Understanding targeted therapies: small molecules, antibodies, vaccines (Proceedings)


Molecular biology and genomic profiling now enable the identification of specific targets within cancer cells. Selectively designing therapies to interfere with those targets allows the treatment to become more 'personalized' as it is based on the targets identified in that patient's tumor cells.

Molecular biology and genomic profiling now enable the identification of specific targets within cancer cells. Selectively designing therapies to interfere with those targets allows the treatment to become more 'personalized' as it is based on the targets identified in that patient's tumor cells. This differs from chemotherapy which targets rapidly dividing cells regardless of whether they are normal cells or tumor cells. Theoretically our targeted therapies should have less toxicity as they are designed to interact with specific molecules that are part of the metastatic and neoplastic cascade.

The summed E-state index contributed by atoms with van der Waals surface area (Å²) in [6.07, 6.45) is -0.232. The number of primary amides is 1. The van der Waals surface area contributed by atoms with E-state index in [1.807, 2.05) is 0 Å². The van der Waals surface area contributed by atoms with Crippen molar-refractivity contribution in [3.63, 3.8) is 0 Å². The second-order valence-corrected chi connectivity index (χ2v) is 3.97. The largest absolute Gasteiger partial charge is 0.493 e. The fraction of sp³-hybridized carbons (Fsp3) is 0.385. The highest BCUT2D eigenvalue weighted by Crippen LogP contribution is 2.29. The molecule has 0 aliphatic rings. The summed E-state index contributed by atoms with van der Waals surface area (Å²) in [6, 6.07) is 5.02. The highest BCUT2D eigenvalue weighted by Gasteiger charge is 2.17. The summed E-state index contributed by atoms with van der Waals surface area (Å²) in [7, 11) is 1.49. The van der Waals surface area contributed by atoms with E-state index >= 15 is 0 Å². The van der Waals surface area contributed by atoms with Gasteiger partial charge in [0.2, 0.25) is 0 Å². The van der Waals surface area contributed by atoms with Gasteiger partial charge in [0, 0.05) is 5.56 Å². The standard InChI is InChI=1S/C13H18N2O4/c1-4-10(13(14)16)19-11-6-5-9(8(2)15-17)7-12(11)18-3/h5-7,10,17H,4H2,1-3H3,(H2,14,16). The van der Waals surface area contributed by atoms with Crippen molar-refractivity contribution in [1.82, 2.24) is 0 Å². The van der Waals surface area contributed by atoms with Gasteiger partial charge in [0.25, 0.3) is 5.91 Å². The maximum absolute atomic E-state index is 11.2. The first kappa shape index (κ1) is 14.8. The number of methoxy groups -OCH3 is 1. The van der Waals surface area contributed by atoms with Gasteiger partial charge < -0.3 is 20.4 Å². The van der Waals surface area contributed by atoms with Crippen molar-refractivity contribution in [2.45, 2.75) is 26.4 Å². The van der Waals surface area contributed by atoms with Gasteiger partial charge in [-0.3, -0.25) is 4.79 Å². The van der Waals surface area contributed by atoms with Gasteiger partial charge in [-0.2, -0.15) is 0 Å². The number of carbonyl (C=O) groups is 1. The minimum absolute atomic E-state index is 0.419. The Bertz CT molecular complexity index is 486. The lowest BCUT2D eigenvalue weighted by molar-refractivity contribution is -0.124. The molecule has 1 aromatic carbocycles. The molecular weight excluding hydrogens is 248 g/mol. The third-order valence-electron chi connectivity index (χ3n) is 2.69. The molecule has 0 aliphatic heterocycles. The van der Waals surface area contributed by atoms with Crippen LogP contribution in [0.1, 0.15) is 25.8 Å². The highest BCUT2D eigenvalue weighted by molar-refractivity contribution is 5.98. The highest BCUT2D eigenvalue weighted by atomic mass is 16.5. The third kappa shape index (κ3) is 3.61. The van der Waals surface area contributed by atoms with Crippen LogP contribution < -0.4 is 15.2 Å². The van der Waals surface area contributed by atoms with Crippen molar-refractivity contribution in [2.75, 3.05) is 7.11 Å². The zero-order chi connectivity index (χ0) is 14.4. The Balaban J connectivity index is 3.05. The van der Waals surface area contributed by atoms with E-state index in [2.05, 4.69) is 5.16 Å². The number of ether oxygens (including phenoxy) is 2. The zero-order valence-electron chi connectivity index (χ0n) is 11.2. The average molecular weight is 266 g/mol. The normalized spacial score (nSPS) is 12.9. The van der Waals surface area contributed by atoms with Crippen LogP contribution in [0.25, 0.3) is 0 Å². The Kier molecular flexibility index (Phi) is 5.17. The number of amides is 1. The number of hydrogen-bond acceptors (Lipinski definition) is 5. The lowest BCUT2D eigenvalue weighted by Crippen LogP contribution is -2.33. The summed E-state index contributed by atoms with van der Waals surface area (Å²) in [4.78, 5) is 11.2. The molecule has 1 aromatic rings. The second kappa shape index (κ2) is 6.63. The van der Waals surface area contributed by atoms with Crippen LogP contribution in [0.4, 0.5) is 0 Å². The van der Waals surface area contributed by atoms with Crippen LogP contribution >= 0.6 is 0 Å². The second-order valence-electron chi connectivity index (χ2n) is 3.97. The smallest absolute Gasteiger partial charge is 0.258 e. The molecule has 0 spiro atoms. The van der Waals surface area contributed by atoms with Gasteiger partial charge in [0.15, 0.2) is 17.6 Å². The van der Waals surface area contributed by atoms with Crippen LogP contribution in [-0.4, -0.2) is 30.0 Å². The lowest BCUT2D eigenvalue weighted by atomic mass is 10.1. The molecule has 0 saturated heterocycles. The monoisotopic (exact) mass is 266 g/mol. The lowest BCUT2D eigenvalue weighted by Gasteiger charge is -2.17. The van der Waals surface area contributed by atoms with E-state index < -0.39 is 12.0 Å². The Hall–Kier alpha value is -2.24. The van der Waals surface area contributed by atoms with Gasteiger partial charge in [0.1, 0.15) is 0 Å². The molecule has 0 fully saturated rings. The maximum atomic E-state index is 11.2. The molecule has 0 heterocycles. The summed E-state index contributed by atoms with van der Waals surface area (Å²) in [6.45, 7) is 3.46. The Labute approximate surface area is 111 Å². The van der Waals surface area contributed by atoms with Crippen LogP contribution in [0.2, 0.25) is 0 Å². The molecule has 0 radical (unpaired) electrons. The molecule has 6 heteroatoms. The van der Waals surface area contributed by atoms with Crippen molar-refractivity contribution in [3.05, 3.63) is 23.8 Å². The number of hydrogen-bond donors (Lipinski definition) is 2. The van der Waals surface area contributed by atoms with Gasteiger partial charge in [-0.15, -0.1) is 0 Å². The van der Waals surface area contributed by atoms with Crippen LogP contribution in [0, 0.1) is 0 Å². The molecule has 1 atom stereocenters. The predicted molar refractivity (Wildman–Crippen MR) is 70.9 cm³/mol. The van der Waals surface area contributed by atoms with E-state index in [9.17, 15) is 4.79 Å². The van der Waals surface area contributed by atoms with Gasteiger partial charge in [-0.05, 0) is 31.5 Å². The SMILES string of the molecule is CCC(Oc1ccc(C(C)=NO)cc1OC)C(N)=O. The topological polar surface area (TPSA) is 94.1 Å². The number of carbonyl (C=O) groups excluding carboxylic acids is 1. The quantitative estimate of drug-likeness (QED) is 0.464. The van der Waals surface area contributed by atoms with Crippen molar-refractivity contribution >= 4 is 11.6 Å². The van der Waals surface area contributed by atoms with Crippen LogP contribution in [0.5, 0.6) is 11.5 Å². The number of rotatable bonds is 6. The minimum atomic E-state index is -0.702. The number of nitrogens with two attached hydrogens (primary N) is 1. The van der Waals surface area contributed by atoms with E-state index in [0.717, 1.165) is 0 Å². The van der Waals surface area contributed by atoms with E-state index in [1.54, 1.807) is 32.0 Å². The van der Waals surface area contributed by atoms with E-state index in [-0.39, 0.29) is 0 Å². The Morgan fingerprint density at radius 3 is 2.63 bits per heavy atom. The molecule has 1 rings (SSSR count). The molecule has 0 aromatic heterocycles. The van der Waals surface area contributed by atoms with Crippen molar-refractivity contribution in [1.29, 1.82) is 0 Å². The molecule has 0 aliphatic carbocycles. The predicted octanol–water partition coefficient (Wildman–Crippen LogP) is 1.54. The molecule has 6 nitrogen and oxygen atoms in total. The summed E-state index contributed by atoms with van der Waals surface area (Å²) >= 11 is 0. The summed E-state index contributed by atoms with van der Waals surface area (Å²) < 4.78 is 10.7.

All cell processes (including cell growth, death and differentiation) depend on the action of signaling molecules and pathways. Cancer cells bypass the normal safeguards that keep the above processes in balance. Many of the signaling molecules and pathways have now become targets for anti-tumor drug development.

The best target is one that is present exclusively in tumor cells. However, they rarely exist which is not surprising, given that tumor cells evolve from normal cells. The next best is a target is one that is present in much higher numbers in tumor cells than normal cells, or present in both normal and tumor cells, but the body can replace the normal cells that get destroyed. Bottom line – we can still expect to see some toxicity, but we hope it will be minimized.